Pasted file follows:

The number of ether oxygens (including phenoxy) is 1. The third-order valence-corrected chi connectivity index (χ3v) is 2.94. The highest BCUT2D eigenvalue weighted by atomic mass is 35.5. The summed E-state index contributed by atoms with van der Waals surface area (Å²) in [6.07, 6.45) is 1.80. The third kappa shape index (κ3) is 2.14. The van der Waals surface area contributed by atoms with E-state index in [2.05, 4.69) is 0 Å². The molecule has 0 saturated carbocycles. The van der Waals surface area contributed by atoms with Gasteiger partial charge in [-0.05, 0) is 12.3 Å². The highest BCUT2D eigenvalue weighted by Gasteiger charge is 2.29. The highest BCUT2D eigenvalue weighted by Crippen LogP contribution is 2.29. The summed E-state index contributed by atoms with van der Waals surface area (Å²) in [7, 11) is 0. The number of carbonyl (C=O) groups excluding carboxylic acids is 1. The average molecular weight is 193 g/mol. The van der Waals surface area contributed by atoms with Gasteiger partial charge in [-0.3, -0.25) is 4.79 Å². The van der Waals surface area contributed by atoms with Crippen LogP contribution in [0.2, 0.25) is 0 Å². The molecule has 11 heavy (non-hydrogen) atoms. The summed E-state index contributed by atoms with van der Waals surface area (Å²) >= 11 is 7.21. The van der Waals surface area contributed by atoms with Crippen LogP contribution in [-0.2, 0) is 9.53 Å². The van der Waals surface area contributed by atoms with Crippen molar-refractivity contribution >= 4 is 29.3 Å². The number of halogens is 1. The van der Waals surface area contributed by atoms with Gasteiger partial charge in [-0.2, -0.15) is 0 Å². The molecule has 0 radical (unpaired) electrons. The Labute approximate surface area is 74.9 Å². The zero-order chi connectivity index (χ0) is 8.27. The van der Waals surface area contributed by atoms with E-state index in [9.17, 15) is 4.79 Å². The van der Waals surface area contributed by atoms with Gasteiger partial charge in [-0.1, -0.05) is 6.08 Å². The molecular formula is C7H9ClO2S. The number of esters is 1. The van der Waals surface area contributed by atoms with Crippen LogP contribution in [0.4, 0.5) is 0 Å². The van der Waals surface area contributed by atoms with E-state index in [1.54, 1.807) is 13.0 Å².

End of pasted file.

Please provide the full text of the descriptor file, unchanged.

The number of ether oxygens (including phenoxy) is 1. The third-order valence-corrected chi connectivity index (χ3v) is 2.94. The highest BCUT2D eigenvalue weighted by atomic mass is 35.5. The summed E-state index contributed by atoms with van der Waals surface area (Å²) in [6.07, 6.45) is 1.80. The third kappa shape index (κ3) is 2.14. The van der Waals surface area contributed by atoms with E-state index in [2.05, 4.69) is 0 Å². The molecule has 0 saturated carbocycles. The van der Waals surface area contributed by atoms with Gasteiger partial charge in [-0.05, 0) is 12.3 Å². The highest BCUT2D eigenvalue weighted by Gasteiger charge is 2.29. The highest BCUT2D eigenvalue weighted by Crippen LogP contribution is 2.29. The summed E-state index contributed by atoms with van der Waals surface area (Å²) in [7, 11) is 0. The number of carbonyl (C=O) groups excluding carboxylic acids is 1. The average molecular weight is 193 g/mol. The van der Waals surface area contributed by atoms with Gasteiger partial charge in [-0.3, -0.25) is 4.79 Å². The van der Waals surface area contributed by atoms with Crippen LogP contribution in [0.2, 0.25) is 0 Å². The molecule has 11 heavy (non-hydrogen) atoms. The summed E-state index contributed by atoms with van der Waals surface area (Å²) >= 11 is 7.21. The van der Waals surface area contributed by atoms with Crippen LogP contribution in [-0.2, 0) is 9.53 Å². The van der Waals surface area contributed by atoms with Crippen molar-refractivity contribution >= 4 is 29.3 Å². The number of halogens is 1. The van der Waals surface area contributed by atoms with Gasteiger partial charge in [-0.2, -0.15) is 0 Å². The molecule has 0 radical (unpaired) electrons. The Labute approximate surface area is 74.9 Å². The zero-order chi connectivity index (χ0) is 8.27. The van der Waals surface area contributed by atoms with E-state index in [9.17, 15) is 4.79 Å². The van der Waals surface area contributed by atoms with Gasteiger partial charge in [-0.1, -0.05) is 6.08 Å². The molecular formula is C7H9ClO2S. The number of esters is 1. The van der Waals surface area contributed by atoms with Crippen LogP contribution in [0.4, 0.5) is 0 Å². The van der Waals surface area contributed by atoms with E-state index in [1.54, 1.807) is 13.0 Å².